When Ray Ality arrives for a job interview at Simulations Inc. he's immediately drawn to Delilah, the cute receptionist. Only one problem: she's engaged. Ray soon concocts a plan to win Delilah over, as he and his new, eccentric coworker Bob use the company's software in an attempt to simulate the process of courting her.
Ray soon discovers that the simulations aren't exactly what he expected, and as he sinks deeper into virtual reality it becomes harder to distinguish real life from the imaginary.
This novel is Office Space meets The Matrix--an existential discourse told among keyboards and cubicles.
Something Bob said echoes in my mind. In my head I repeat it. 'Reality is what you make it.' If my reality is to be an endless line of reformatting requests, then perhaps I should make some good of it. And so I proceed quickly through the maze of cubicles as the corners of corporate tedium trace my path on either side. I walk past the company’s receptionist in the foyer. She’s not the one I want, and she’s probably too occupied with an episode of The Office anyway.
Through the door and into the elevator I go, nervously tapping my foot as the floors tick past. 9...8...7...
What should I say? It’s not like me to be so spontaneous, but Bob’s speech was strangely inspirational. I can feel butterflies beating against the walls of my stomach in time with my heart against my chest. They’re playing a symphony of apprehension in time with the elevator’s metronome. 6...5...4...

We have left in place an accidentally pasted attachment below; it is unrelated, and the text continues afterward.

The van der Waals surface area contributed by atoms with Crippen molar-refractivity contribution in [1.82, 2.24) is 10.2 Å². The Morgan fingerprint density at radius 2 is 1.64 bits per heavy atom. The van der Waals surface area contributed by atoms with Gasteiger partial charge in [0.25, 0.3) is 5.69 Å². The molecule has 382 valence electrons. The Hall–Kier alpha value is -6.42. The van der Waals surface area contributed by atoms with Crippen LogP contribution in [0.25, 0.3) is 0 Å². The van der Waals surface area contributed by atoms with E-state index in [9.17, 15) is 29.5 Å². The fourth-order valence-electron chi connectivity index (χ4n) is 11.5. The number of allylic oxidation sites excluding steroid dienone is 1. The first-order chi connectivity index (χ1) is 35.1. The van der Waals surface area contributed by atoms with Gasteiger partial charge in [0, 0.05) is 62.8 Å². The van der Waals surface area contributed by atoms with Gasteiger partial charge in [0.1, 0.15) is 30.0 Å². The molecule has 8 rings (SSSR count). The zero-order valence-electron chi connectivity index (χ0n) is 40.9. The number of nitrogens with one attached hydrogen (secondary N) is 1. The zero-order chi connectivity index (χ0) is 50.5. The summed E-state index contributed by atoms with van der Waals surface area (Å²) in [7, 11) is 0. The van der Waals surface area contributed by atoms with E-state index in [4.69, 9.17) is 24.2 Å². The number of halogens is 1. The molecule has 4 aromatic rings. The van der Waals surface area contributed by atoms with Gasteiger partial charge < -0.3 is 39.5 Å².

In my mind I go over what I’ll say. ‘Delilah, if we’re both going to be working here, maybe we should get to know each other better. I was wondering if you’d like to get a coffee one day after work?’ In my heart it’s the apex of romance. In my head it’s the apex of anti-climax. 3...2...1.
The doors open and the lobby is bathed in the natural light utterly lacking upstairs. The rays shine through the windows opposite Delilah’s reception desk. The revolving door refracts the light into a twirling, glowing symphony that lights the desk as though it’s heaven.
Delilah stands there, and my heart jumps for a split second when I think about how perfectly romantic the moment is.
Then I see the man standing there facing her, his facial hair coarse and obscene next to her smooth, dimpled cheeks. He stands there like an oaf, hands in his pockets as Delilah reaches over the reception desk to kiss him. She reaches up with her left hand to touch the scruff and that’s when I see it: a diamond ring, glinting in the sunlight and blinding me with jealousy and disappointment.
The elevator doors close, confining me in blank sterility under sickening artificial light. I was right. The moment was perfectly romantic. It just wasn’t mine.
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About the Author
John Forelli is 24 years old and lives in Philadelphia. He worked a stuffy corporate job out of college before quitting to write this novel. He enjoys drinking with friends at Fado and Tavern on Broad in Philly and boring them with existential ramblings. John's ideal day would be spent eating pizza and watching Game of Thrones down the Jersey Shore. Find out more at his website www.johnforelli.com/ and find him on Twitter @JOHNFORELLI